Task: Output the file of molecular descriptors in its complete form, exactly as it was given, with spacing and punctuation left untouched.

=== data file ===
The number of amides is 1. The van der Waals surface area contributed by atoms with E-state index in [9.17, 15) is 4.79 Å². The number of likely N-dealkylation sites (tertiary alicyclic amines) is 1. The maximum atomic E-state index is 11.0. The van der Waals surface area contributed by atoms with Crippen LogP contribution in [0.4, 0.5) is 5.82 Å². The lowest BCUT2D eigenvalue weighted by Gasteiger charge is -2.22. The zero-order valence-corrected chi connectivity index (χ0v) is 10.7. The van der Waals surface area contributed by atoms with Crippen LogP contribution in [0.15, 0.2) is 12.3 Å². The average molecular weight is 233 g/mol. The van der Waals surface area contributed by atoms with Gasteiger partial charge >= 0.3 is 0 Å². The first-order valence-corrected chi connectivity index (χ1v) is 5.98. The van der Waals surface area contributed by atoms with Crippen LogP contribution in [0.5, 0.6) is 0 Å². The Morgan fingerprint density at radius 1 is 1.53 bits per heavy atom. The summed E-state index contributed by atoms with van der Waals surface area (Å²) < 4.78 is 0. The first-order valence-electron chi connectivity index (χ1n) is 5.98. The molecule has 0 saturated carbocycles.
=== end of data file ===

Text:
The number of amides is 1. The van der Waals surface area contributed by atoms with E-state index in [9.17, 15) is 4.79 Å². The number of likely N-dealkylation sites (tertiary alicyclic amines) is 1. The maximum atomic E-state index is 11.0. The van der Waals surface area contributed by atoms with Crippen LogP contribution in [0.4, 0.5) is 5.82 Å². The lowest BCUT2D eigenvalue weighted by Gasteiger charge is -2.22. The zero-order valence-corrected chi connectivity index (χ0v) is 10.7. The van der Waals surface area contributed by atoms with Crippen LogP contribution in [0.15, 0.2) is 12.3 Å². The average molecular weight is 233 g/mol. The van der Waals surface area contributed by atoms with Gasteiger partial charge >= 0.3 is 0 Å². The first-order valence-corrected chi connectivity index (χ1v) is 5.98. The van der Waals surface area contributed by atoms with Crippen LogP contribution in [0.5, 0.6) is 0 Å². The Morgan fingerprint density at radius 1 is 1.53 bits per heavy atom. The summed E-state index contributed by atoms with van der Waals surface area (Å²) < 4.78 is 0. The first-order valence-electron chi connectivity index (χ1n) is 5.98. The molecule has 0 saturated carbocycles.